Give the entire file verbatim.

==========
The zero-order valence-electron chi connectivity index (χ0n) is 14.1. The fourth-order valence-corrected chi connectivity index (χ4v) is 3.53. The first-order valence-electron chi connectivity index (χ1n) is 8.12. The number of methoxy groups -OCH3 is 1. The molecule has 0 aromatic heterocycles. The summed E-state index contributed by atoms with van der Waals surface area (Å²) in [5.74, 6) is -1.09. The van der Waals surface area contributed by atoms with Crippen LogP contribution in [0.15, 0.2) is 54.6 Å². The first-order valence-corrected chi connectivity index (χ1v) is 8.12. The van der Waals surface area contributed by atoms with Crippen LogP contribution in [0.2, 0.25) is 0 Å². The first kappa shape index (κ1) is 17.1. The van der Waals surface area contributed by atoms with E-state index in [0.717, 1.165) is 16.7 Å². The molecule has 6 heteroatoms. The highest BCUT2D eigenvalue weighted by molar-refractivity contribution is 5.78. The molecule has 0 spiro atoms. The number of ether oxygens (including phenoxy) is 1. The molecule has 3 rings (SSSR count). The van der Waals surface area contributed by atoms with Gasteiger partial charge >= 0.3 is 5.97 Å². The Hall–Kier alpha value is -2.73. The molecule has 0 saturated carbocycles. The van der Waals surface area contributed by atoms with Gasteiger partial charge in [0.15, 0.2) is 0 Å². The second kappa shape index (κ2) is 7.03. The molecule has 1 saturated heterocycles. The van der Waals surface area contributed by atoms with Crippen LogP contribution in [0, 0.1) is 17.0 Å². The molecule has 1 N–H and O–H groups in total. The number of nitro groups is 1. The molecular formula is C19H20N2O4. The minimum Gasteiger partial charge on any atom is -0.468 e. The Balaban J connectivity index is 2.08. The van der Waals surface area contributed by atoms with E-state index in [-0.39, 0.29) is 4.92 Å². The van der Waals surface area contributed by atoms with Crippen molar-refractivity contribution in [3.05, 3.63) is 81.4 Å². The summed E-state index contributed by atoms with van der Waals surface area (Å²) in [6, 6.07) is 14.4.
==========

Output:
The zero-order valence-electron chi connectivity index (χ0n) is 14.1. The fourth-order valence-corrected chi connectivity index (χ4v) is 3.53. The first-order valence-electron chi connectivity index (χ1n) is 8.12. The number of methoxy groups -OCH3 is 1. The molecule has 0 aromatic heterocycles. The summed E-state index contributed by atoms with van der Waals surface area (Å²) in [5.74, 6) is -1.09. The van der Waals surface area contributed by atoms with Crippen LogP contribution in [0.15, 0.2) is 54.6 Å². The first-order valence-corrected chi connectivity index (χ1v) is 8.12. The van der Waals surface area contributed by atoms with Crippen LogP contribution in [0.2, 0.25) is 0 Å². The first kappa shape index (κ1) is 17.1. The van der Waals surface area contributed by atoms with E-state index in [0.717, 1.165) is 16.7 Å². The molecule has 6 heteroatoms. The highest BCUT2D eigenvalue weighted by molar-refractivity contribution is 5.78. The molecule has 0 spiro atoms. The number of ether oxygens (including phenoxy) is 1. The molecule has 3 rings (SSSR count). The van der Waals surface area contributed by atoms with Gasteiger partial charge >= 0.3 is 5.97 Å². The Hall–Kier alpha value is -2.73. The molecule has 0 saturated carbocycles. The van der Waals surface area contributed by atoms with Gasteiger partial charge in [0.15, 0.2) is 0 Å². The second kappa shape index (κ2) is 7.03. The molecule has 1 saturated heterocycles. The van der Waals surface area contributed by atoms with Crippen LogP contribution in [0, 0.1) is 17.0 Å². The molecule has 1 N–H and O–H groups in total. The number of nitro groups is 1. The molecular formula is C19H20N2O4. The minimum Gasteiger partial charge on any atom is -0.468 e. The Balaban J connectivity index is 2.08. The van der Waals surface area contributed by atoms with E-state index in [-0.39, 0.29) is 4.92 Å². The van der Waals surface area contributed by atoms with Crippen molar-refractivity contribution in [3.05, 3.63) is 81.4 Å². The summed E-state index contributed by atoms with van der Waals surface area (Å²) in [6, 6.07) is 14.4.